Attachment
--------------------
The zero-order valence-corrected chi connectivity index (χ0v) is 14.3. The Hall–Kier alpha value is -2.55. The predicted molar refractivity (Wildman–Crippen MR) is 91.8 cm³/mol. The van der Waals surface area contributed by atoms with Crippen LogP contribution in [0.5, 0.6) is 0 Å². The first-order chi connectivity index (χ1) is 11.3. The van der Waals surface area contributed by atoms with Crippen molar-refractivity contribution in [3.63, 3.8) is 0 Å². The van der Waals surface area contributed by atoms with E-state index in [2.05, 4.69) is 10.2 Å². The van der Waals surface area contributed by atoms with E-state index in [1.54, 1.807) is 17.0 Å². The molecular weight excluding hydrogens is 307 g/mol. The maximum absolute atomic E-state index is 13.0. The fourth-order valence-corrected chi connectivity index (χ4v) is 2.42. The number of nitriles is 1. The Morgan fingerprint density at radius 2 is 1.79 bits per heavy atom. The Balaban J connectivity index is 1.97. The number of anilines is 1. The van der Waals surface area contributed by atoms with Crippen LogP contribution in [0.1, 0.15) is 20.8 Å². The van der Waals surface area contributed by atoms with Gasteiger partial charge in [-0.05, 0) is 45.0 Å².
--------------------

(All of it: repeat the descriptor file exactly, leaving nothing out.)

The zero-order valence-corrected chi connectivity index (χ0v) is 14.3. The Hall–Kier alpha value is -2.55. The predicted molar refractivity (Wildman–Crippen MR) is 91.8 cm³/mol. The van der Waals surface area contributed by atoms with Crippen LogP contribution in [0.5, 0.6) is 0 Å². The first-order chi connectivity index (χ1) is 11.3. The van der Waals surface area contributed by atoms with Crippen molar-refractivity contribution in [3.63, 3.8) is 0 Å². The van der Waals surface area contributed by atoms with E-state index in [2.05, 4.69) is 10.2 Å². The van der Waals surface area contributed by atoms with E-state index in [1.54, 1.807) is 17.0 Å². The molecular weight excluding hydrogens is 307 g/mol. The maximum absolute atomic E-state index is 13.0. The fourth-order valence-corrected chi connectivity index (χ4v) is 2.42. The number of nitriles is 1. The Morgan fingerprint density at radius 2 is 1.79 bits per heavy atom. The Balaban J connectivity index is 1.97. The number of anilines is 1. The van der Waals surface area contributed by atoms with Crippen LogP contribution in [0.1, 0.15) is 20.8 Å². The van der Waals surface area contributed by atoms with Gasteiger partial charge in [-0.05, 0) is 45.0 Å².